CometWatch 19 March

This week’s CometWatch entry from Rosetta’s NAVCAM was taken on 19 March from a distance of just 12 km.

Rosetta NAVCAM image of Comet 67P/Churyumov-Gerasimenko taken from a distance of 12 km. The image scale is 1 m/pixel and the image measures 1.1 km across. Credit: ESA/Rosetta/NAVCAM – CC BY-SA IGO 3.0.

Lightly enhanced Rosetta NAVCAM image of Comet 67P/Churyumov-Gerasimenko taken from a distance of 12 km. The image scale is 1 m/pixel and the image measures 1.1 km across. Credit: ESA/Rosetta/NAVCAM – CC BY-SA IGO 3.0.

It captures a beautiful oblique view across the plains of Imhotep, taking in the cluster of boulders to the right of the image that includes 25m high Cheops.

The rugged, fractured terrain and debris slopes in the background, where Imhotep meets Khepry, makes for a spectacular horizon.

This region can also be seen, albeit from a much different orientation but which shows the wider context of the region, in the OSIRIS wide-angle camera image below captured on 16 March.

OSIRIS wide-angle camera image taken on 16 March 2016, when Rosetta was 14.4 km from Comet 67P/Churyumov–Gerasimenko. The scale is 1.36 m/pixel. Credits: ESA/Rosetta/MPS for OSIRIS Team MPS/UPD/LAM/IAA/SSO/INTA/UPM/DASP/IDA

OSIRIS wide-angle camera image taken on 16 March 2016, when Rosetta was 14.4 km from Comet 67P/Churyumov–Gerasimenko. The scale is 1.36 m/pixel. Credits: ESA/Rosetta/MPS for OSIRIS Team MPS/UPD/LAM/IAA/SSO/INTA/UPM/DASP/IDA

Following the brief encounter at these close distances, Rosetta is now heading out on an anti-sunward excursion to around 1000 km to investigate the comet’s wider coma, tail and plasma environment. Today, 24 March, Rosetta is already over 200 km away from the comet. The current plan is for Rosetta to make a 30 km zero phase flyby around 9 April, before entering back into closer bound orbits by 21 April.

Follow the spacecraft’s trajectory in the coming weeks with the Rosetta NOW tool.

The original 1024 x 1024 pixel NAVCAM image is provided below:

ESA_Rosetta_NAVCAM_20160319T094112

Comments

8 Comments

  • A. Cooper says:

    Hi Emily

    The OSIRIS photo is mirror-flipped. It says “raw” on the details section at the OSIRIS website. It’s still a very nice photo but some may headscratch like I did when I first saw it.

    Around halfway along the bottom edge of the OSIRIS photo is where the controversial jet was emanating in the Cometwatch 1st March post. Lighting of the rim has caught it differently so it’s a slightly different profile and difficult to ascertain the exact emerging point. However, its source would be almost certainly tucked under the rim from this view.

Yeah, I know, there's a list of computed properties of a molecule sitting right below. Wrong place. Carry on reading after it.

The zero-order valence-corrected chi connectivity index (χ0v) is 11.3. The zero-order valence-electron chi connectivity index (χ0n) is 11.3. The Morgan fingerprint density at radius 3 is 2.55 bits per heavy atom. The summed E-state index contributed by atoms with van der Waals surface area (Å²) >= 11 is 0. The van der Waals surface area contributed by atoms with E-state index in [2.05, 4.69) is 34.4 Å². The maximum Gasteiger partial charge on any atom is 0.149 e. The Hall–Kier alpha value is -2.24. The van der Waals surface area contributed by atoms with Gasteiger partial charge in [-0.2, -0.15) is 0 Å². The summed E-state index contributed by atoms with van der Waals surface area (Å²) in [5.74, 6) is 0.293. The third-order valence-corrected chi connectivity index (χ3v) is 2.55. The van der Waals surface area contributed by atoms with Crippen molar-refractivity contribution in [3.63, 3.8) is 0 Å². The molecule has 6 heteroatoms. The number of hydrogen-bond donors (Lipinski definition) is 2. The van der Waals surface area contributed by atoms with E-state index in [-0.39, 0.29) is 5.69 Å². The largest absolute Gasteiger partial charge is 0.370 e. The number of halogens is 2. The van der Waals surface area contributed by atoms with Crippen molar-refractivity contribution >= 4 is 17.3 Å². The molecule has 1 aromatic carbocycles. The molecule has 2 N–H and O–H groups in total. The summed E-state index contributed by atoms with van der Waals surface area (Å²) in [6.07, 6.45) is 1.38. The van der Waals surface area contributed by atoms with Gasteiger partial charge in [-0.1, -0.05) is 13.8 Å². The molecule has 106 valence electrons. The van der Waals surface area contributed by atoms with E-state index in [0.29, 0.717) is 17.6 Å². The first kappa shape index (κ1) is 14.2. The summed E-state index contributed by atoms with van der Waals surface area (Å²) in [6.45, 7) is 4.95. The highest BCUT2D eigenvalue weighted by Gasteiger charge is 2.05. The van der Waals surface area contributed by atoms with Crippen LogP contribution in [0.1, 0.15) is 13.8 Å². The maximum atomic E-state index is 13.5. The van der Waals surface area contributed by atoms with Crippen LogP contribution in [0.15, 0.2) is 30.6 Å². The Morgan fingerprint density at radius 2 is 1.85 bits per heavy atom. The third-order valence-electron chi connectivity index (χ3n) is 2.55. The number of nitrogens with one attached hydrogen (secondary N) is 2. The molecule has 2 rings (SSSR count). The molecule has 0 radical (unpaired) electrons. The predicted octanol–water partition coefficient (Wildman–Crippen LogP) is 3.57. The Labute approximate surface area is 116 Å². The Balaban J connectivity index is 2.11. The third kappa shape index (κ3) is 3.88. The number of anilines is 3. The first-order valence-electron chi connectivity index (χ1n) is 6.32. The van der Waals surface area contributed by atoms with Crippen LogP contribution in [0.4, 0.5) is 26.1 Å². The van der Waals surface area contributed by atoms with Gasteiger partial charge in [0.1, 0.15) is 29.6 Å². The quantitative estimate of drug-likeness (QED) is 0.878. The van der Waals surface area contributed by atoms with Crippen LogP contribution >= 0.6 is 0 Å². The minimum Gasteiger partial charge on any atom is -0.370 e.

The following is based on my best interpretation of the pictures but is no substitute for rotating the shape model under the sun line. It’s difficult to judge the sun line and exact illumination of specific areas at specific times. But that said….

    The equator runs at about 45° from top-left to middle-right and the direction of rotation is anti-clockwise in this view. Therefore, it seems the jet’s source was potentially in a favourable position to have been in shadow for a long time before the Cometwatch photo was taken. That’s owing to the fact that the sun line was almost directly over the base of the comet and couldn’t illuminate the other side of the rim where the jet source was (or at least only sporadically and obliquely if Ramcomet’s V shape allowed it through briefly. That would have been the case for about three hours if the sun had been directly overhead. So the average surface line of the terrain the other side of the rim line experienced sunset about 3 hours before the 1st March Cometwatch photo was taken. This would imply a possibly deeper thermal skin depth in certain places at least.

    Some may be interested to know the reason why the horizon is, as you say, rugged and fractured. Or at least, the reason according to Marco’s and my opinion, that is. It’s in the latest stretch blog offering.

    (Apologies for any typos- typed straight into comments box on phone).

  • Ali Yaman says:

    Thanks very interesting 🙂

  • There seems to be an interesting feature near the bottom of the image, a bit to the left. It’s rather linear and looks artificial – it can’t be a part of Philae, can it?

    http://i1176.photobucket.com/albums/x330/zoo3hans/zoo3hans031/snapshot1355_zpsiabibyuw.jpg

  • Steven hill says:

    Looks very flat

  • Kamal says:

    Looks like an interesting formation in Khepry.

  • FieldCaptain says:

    I noticed that linear feature too!…close up it looks like a Guitar…possibly Elvis’s.!
    I also see a white Tank hiding behind rocks under the large boulder on the horizon.

  • Beautiful indeed. I still can’t believe we are able to gaze across this mysterious world, in such high-resolution, images, from this extraordinary distance. As if we are just gliding over its surface with our binoculars out. OSIRIS makes space voyagers of us all.
    Hats off to the team processing & sharing these images.

    • Ramcomet says:

      Nicely said Siobham!

      And I am also profoundly grateful for this blog, and for Rosetta Team turning sci-fi into sci-fact, by the sheer, incredible perseverance of all of the hardworking team for over a decade.

      Mankind can be pretty cool! 🙂

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